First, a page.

The seat is comfortable. There are enough tie down points to rig bungees and thigh straps (will definitely get some as I intend to surf it when the water level comes up a bit on the river). The kayak is very controllable without thigh straps - I had no problems surfing small waves, eddy-hopping, attaining upriver, going down through 2-foot waves, etc. but if you get side surfed in a hole and the like - need thigh straps to avoid flipping.
The only complaint I have is that the foot wells are a couple of inches too short for me. But I am very tall, 6'4" with 37" inseam (measured by road bike method). For white water, even for me the length is OK, but for a more relaxed paddling I would prefer one more notch of length. So for anyone shorter than 6' there should be no problem. Wide soled sandals will not fit in the foot wells, but whitewater paddling shoes will. This might seem like a drawback, but it is in fact a feature - the foot wells hold surprisingly little water when the kayak gets swamped by waves, so the water drains fast and the kayak does not get too heavy and much harder to handle when temporary swamped.
Lastly, this is not a fast kayak, being only 12.5' long, but for its length it is speedy and easy to paddle at a decent pace. For me 28" (or whoever wide this is) is WIDE, but for such a short kayak with lots of flare on the sides, I suppose it is a necessity to be able to handle weight and still have relatively slim lines below the waterline for efficient paddling.
I suppose, new paddlers will need a moment to figure out that the kayak gets more stable as they tilt it. Unlike say some Cobra kayaks that are as stable as it gets when they are flat, but become unsettled in bumpy waters and their edges catch currents easy.
So, this is a "paddler's" kayak, a joy to paddle, relatively lightweight, and very maneuverable while still tracking well enough to not require undue attention. One could fish from it fine, but not with a huge rig - there are no rod holders installed and limited space for gear is available. One can mount accessory rails as a way around this. But why would you fish from it if you can just paddle it for the simple joy of being in a responsive and lively kayak?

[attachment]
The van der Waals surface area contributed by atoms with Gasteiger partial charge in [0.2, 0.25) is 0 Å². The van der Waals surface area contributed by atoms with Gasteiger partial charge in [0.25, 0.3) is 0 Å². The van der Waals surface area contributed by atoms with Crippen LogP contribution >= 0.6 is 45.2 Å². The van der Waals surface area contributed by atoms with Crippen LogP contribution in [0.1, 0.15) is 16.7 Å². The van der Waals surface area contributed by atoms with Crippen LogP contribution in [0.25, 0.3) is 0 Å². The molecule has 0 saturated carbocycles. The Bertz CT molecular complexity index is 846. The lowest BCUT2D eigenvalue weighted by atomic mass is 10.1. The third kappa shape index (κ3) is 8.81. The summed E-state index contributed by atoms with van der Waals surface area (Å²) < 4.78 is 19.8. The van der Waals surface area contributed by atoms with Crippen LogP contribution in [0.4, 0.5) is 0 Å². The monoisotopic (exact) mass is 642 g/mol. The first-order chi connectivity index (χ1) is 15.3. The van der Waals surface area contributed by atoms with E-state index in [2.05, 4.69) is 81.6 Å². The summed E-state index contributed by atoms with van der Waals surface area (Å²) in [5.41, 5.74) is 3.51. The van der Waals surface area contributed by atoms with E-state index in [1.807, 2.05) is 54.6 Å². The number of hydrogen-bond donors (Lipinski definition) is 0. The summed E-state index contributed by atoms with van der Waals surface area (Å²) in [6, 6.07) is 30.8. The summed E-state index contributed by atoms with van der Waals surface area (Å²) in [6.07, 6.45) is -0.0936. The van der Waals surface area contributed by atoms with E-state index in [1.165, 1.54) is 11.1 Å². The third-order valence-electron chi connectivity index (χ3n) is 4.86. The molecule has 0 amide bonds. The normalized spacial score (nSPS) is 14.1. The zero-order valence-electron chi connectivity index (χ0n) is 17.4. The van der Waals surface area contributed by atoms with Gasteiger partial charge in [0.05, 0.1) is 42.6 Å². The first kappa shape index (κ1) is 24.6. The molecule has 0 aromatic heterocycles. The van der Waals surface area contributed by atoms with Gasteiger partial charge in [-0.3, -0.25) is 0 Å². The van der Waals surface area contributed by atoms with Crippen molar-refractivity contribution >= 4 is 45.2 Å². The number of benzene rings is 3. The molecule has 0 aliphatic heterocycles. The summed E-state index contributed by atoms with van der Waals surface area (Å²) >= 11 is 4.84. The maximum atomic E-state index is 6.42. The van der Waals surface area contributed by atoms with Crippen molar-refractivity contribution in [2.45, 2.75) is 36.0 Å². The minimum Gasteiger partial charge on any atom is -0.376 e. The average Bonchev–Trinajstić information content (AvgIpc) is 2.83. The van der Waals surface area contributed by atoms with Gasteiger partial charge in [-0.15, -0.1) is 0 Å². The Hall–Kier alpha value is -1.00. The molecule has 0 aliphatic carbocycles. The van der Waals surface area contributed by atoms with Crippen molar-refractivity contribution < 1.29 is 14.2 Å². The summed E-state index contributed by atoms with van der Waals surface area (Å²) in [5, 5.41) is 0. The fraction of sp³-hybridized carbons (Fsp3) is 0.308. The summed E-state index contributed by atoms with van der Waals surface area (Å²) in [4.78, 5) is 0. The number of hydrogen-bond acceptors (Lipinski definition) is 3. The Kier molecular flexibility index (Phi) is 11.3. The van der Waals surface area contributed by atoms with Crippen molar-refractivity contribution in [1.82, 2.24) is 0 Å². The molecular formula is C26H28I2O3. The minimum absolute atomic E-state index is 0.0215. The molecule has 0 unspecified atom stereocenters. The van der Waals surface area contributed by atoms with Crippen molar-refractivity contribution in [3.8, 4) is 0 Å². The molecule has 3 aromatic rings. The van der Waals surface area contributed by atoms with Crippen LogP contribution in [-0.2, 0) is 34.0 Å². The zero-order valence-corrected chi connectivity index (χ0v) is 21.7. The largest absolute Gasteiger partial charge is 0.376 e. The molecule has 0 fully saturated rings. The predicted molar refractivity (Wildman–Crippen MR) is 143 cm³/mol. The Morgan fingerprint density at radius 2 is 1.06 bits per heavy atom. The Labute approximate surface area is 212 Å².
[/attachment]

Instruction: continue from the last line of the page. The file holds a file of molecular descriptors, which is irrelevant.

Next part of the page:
This is not a fishing kayak by any means. It seems tippy at first but once you learn the angles you can really get this boat moving and use the rounded bottom to maneuver this boat much faster then other boats of its size. It is not a fishing boat by any means. This is a cruiser, has plenty of speed, maneuvers excellent and is well suited for the lakes, rivers, and ocean. The biggest bonus comes if you see any waves on this yak! Enjoy the ride!!
I have also owned a Perception Prism. Again, fairly fast but very hard to turn. And wind makes it drift sideways - not a good thing for fishing.
I had read rave reviews of the Spike on the Ft Lauderdale yakfishing page, and decided to try it. It an absolute joy for my purposes. It is 28 inches wide, but has a lot of flare to the sides, so it is only about 20 inches wide at the bottom. Initial stability is low for a SOT boat, but just fine if you are already used to a "real" kayak. Final stability is great - I can sit sideways on the boat with both feet hanging in the water, no problem. It tracks well and due to low wetted surface area is very easy to paddle at about 3-3.5 mph. However, it is only 12 feet long, so top speed is perhaps 4.5 or 5mph, and no more, no matter how hard you paddle (my Coho can probably reach 7-8 mph in a sprint).
But as a fishing boat, this thing excels. It paddles easily, has lots of flat deck space and a rear tankwell to carry stuff, and turns on a dime (two easy sweeps to spin 180 degrees). I have the rudder kit, which is totally unnecessary when paddling - the boat tracks well without it. But when I start to fish, I drop the rudder and use it to control the boat's drift. That drift is generally slow because the boat sits low, and the rudder lets me fish long drifts along the shoreline without having to put down the rod to paddle.
The Spike has a high flared bow, and lots of rocker, so it should go through surf very well, for the times when I take it to the Texas coast for trout or redfish.
So I sold the Prism, and haven't regretted it for an instant. The Spike is a great fishing kayak if it fits you (max height about 6 feet because of a somewhat short cockpit), and an agile, responsive playboat as well. If you are larger, try another boat. If you are timid of tippiness (any really serious sea kayak SHOULD be tippy), either buy another boat or get a Spike and grow to love it.
BTW, I also rented a WS Tarpon 160 to try it, and it is a barge compared to the Spike. Again, if I weighed 230, I might not feel that way.